That's the wrong syntax for setx. You do not use an equals sign, and IIRC, you need to enclose the whole path in quotes, if the current %PATH% has spaces in it (which it will). –  paradroid May 25 '11 at 2:51
And doesn’t SETX use tildes for variables instead of percents to avoid expanding them? I know that some env-var setting tool does… –  Synetech May 25 '11 at 3:01
This doesn't work. By default (I'm dragging git.exe), "git - Shortcut", renaming this to combinations of "git.exe", "git", "git.cmd" etc. has no effect. It won't acknowledge the shortcut. –  Matt Joiner Jul 3 '12 at 17:58
This only works when invoking from the Run As dialog, it didn't work from the command prompt. –  Matt Joiner Jul 3 '12 at 18:41

Create a batch file with contents like the following:

@"C:\Program Files\Git\bin\git.exe" %*

This should be saved as a .bat file, such as git.bat in a directory that's in your PATH.

@ suppresses echoing the command to the invoking shell. The quotations "" prevent white space being interpreted as argument delimiters. %* pastes any arguments to the batch file, to the quoted executable instead.

You can now invoke the executable using the part of the batch file name before .bat. In my case, git.


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For many programs that will hang up CMD until you close it. You need to use start to avoid that, as shown in my answer. –  paradroid Jul 3 '12 at 19:15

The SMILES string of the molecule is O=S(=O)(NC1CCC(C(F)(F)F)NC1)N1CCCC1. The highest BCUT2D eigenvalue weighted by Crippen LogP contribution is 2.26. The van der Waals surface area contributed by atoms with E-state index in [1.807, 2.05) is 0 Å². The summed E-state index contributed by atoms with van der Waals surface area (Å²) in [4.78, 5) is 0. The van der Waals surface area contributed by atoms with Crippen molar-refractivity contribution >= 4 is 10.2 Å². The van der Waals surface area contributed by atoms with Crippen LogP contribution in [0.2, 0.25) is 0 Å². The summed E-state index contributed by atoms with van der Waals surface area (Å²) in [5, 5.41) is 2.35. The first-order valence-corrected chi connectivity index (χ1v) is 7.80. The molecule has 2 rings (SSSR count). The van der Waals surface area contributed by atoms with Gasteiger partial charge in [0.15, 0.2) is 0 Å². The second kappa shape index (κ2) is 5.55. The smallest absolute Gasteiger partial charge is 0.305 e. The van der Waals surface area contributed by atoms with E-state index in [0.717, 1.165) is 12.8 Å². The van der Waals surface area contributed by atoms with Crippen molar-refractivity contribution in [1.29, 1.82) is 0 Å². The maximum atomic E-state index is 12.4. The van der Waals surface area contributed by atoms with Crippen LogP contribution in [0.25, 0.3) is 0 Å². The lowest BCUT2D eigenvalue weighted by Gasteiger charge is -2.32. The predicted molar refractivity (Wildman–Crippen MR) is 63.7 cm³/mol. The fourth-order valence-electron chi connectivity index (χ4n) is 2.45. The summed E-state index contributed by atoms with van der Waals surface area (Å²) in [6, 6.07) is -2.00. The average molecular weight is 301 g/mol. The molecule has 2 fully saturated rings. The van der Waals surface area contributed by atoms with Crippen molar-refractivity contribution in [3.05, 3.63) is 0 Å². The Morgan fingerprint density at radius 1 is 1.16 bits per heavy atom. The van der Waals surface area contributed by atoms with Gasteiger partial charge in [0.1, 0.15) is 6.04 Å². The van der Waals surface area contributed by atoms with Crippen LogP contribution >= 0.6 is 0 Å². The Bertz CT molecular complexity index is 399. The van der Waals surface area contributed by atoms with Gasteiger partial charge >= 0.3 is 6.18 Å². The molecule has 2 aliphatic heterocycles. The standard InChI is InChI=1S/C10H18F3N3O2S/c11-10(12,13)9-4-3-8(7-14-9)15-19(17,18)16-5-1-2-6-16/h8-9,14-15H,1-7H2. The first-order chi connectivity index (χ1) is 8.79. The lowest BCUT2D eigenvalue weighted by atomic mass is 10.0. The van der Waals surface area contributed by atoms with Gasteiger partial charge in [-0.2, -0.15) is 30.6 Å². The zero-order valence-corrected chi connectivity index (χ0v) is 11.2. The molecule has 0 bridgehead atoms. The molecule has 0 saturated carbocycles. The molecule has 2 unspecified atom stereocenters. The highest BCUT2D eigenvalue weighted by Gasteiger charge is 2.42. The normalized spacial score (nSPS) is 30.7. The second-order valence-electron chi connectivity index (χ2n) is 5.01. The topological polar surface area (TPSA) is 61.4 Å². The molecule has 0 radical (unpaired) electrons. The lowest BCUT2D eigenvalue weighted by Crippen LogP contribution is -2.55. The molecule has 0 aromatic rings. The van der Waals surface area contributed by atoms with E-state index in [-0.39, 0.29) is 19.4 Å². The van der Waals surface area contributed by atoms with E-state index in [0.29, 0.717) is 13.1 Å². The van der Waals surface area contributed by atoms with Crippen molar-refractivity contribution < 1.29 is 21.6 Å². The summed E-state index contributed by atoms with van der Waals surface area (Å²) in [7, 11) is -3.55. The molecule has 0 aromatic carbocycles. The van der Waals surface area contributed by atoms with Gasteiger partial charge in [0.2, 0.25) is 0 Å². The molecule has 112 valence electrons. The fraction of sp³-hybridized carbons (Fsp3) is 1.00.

@paradroid: Thanks, but it's standard terminal behaviour to remain attached to the parent unless asked. The user should do start git rather than have it done for them. The batch script would act better if it execd into the requested process but this isn't possible on Windows:…. I could prepend call but it would be pedantic and mostly pointless. –  Matt Joiner Jul 3 '12 at 20:46

The App Paths registry key does exactly this: set the path to notepad++.exe to "\program files\..." and you'll be able to launch it from Start-Run, cmd, ... just like any executable from a directory in %PATH%.

HKEY_LOCAL_MACHINE\SOFTWARE\Microsoft\Windows\CurrentVersion\App Paths


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This will not make it executable from cmd - only from start-run, or in cmd you have to prefix it with "start" as in "start myapp.exe" –  Tahir Hassan Jan 23 at 11:09

I didn't like any of the solutions presented here, so I tried something else.

  1. Install link shell extension (more info here)

  2. Create a folder somewhere to store all your shortcuts like Marteen suggests and add it to your %PATH%. I created C:\Shortcuts and used Rapid Environment Editor to add it to my PATH.

  3. Right-click the file you want to add to your path (in Explorer) and click "Pick Link Source"

  4. Right-click in folder you just created and click Drop As > Symbolink Link.

  5. Rename the symbolink link if you want.

That's it. You should be able to access your program via the command-line now. If you just added the new folder to your PATH, you will have to restart cmd.exe or Cmder or ConEmu or whatever it is you use. After that, you can add new programs without restarting.

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Just create a symbolic link using mklink in a folder in the Path.

e.g. (in Administrator command prompt)

mklink "C:\Users\Me\Documents\Paths\np.exe" "C:\Program Files (x86)\Notepad++\notepad++.exe"